One of the things we seem to be unique in doing is monitoring for hackers probing for usage of WordPress plugins before exploiting vulnerabilities in them. That is despite other security companies claiming to be doing the same and them needing to do that to be able to prevent exploitation. Today through that we saw probing for the plugin PPOM for WooCommerce with requests for these files from it:
In looking over some of the instances where plugins have been run through our Plugin Security Checker tool and have been flagged for possibly containing open redirect vulnerabilities what we have usually found that these lead to vulnerabilities of that are limited in scope, say the redirect can only occur for logged in Administrators. With the plugin JSON API, which someone checked with the tool recently, there isn’t any restriction.
Earlier this week one of the most popular WordPress plugins, Maps Widget for Google Maps, which has 100,000+ installs, was closed on the Plugin Directory and then reopened after the name was changed (it was previously Google Maps Widget) and security changes were made. One of the security changes doesn’t really make sense to us. In the file /gmw-tracking.php this line was changed:
The plugin Essential Grid Portfolio – Photo Gallery was closed on the WordPress Plugin Directory yesterday. That is one of the 1,000 most popular plugins with 400,000+ installs, so we were alerted to its closure. When we started looking in to the plugin to see if there were any vulnerabilities we should be warning users of the plugin that also use our service, we found that the situation with the plugin seemed odd. The plugin has 400,000+ installs, but was only added to the Plugin Directory on July 22.
The latest version of Woody ad snippets includes the changelog entry “Fixed: Some issues with plugin security.”. We are currently in the process of getting a better handle of the full impact of a security issue fixed in that version, while we continue to do that we thought it prudent to move ahead with disclosures of another related vulnerability we found while looking into that, which hasn’t been fixed. Considering the multiple issues that lead to this additional vulnerability, we would recommend against using the plugin until it has been more fully reviewed for security issues.
The plugin Simple Membership was closed on the WordPress Plugin Directory Monday of last week. That appears to have been due to a relatively minor vulnerability. It also appears that the team running the Plugin Directory required additional security improvements based on the changes made after that was fixed. What they missed was to us an obvious issue, it was so obvious we had noticed it almost immediately, and only noticed the issue the looks to have led to the closure after more checking. Since it isn’t a vulnerability on its own, we waited a bit to see if anyone else noticed, but it would seem not, since it still is in the plugin more than a week after the plugin was reopened.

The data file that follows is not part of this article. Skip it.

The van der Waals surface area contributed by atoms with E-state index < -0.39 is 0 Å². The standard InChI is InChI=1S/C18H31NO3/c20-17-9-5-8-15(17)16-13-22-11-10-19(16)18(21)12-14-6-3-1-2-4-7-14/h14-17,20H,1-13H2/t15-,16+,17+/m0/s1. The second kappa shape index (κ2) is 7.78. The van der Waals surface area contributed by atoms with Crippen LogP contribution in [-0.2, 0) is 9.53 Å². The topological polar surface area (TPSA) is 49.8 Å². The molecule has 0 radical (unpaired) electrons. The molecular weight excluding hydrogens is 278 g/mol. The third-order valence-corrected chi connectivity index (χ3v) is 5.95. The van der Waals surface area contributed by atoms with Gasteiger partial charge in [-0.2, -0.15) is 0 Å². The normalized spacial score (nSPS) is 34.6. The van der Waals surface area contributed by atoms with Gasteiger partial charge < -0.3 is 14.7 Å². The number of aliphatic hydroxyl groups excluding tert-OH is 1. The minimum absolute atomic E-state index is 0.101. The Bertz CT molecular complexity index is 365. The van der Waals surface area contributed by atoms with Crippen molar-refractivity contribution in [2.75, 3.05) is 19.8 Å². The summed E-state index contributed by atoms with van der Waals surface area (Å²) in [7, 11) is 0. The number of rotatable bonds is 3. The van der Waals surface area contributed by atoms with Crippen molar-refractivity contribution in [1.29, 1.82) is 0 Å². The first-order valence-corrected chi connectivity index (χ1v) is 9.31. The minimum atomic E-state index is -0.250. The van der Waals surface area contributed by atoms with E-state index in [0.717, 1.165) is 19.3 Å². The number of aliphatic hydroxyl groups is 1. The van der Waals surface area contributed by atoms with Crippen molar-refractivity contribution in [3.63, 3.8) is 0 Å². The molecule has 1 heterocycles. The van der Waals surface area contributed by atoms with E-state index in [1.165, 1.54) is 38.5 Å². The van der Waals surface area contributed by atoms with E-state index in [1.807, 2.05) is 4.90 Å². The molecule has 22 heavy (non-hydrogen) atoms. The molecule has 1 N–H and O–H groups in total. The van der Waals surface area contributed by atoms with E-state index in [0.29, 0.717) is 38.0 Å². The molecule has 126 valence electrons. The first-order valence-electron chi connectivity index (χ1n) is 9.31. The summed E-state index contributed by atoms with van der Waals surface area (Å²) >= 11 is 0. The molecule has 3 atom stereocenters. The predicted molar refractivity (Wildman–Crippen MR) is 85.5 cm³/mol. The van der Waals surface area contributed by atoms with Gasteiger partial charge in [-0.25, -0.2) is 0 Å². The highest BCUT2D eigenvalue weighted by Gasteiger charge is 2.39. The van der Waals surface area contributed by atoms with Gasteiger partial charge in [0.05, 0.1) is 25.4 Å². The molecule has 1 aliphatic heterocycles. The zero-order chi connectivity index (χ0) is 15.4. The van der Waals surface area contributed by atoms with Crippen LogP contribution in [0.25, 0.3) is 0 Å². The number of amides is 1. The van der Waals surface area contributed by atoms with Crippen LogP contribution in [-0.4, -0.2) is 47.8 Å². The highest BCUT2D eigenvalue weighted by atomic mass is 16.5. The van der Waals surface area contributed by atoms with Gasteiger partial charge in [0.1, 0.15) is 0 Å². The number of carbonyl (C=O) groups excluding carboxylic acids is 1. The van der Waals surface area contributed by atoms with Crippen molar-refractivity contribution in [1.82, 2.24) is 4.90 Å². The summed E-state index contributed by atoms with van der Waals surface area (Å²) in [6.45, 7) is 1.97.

Limiting information on vulnerabilities being fixed in WordPress plugins isn’t a great idea as we were reminded of this week when the discoverer of a vulnerability didn’t disclose it until after hackers had started more widely exploiting the vulnerability, leaving most everyone else in the dark about what was going on (customers of our service we were warned before the widespread hacking happened because we do the work to keep ahead of things). Another reason for providing information in a timely manner is that often vulnerabilities haven’t been fully fixed or there are more related vulnerabilities that haven’t been fixed. That is the case with the plugin WP Shopify where when went to look into the possibility that a vulnerability had been fixed we spotted what turned out to be related unfixed vulnerability before we even figured out what the vulnerability fixed was.
A core problem with the handling of the security issues with WordPress plugins is the team running the Plugin Directory, who have shown themselves not to be up to task of handling the role they are in. Part of that involves an inability to work with others to fix the problems the team are causing. That seems in part due to a belief they have capabilities they don’t. You can get a taste of that from the bio for one of the members that reads in part:
One of the ways we help to improve the security of WordPress plugins, not just for our customers of our service, but for everyone using them, is our proactive monitoring of changes made to plugins in the Plugin Directory to try to catch serious vulnerabilities. Through that we caught an authenticated arbitrary file upload vulnerability being introduced in to the plugin uListing, which can also be exploited through cross-site request forgery (CSRF). The vulnerability occurs in code handled through WordPress’ REST API, which is increasingly a vector through which vulnerabilities in WordPress plugins are accessible. (We have included checking over functionality running through the REST API in our security reviews of WordPress plugins since earlier this year due the prevalence of issues.)
One of the ways we help to improve the security of WordPress plugins, not just for our customers of our service, but for everyone using them, is our proactive monitoring of changes made to plugins in the Plugin Directory to try to catch serious vulnerabilities. Through that we caught a restricted file upload vulnerability in the brand new plugin GA Top Posts.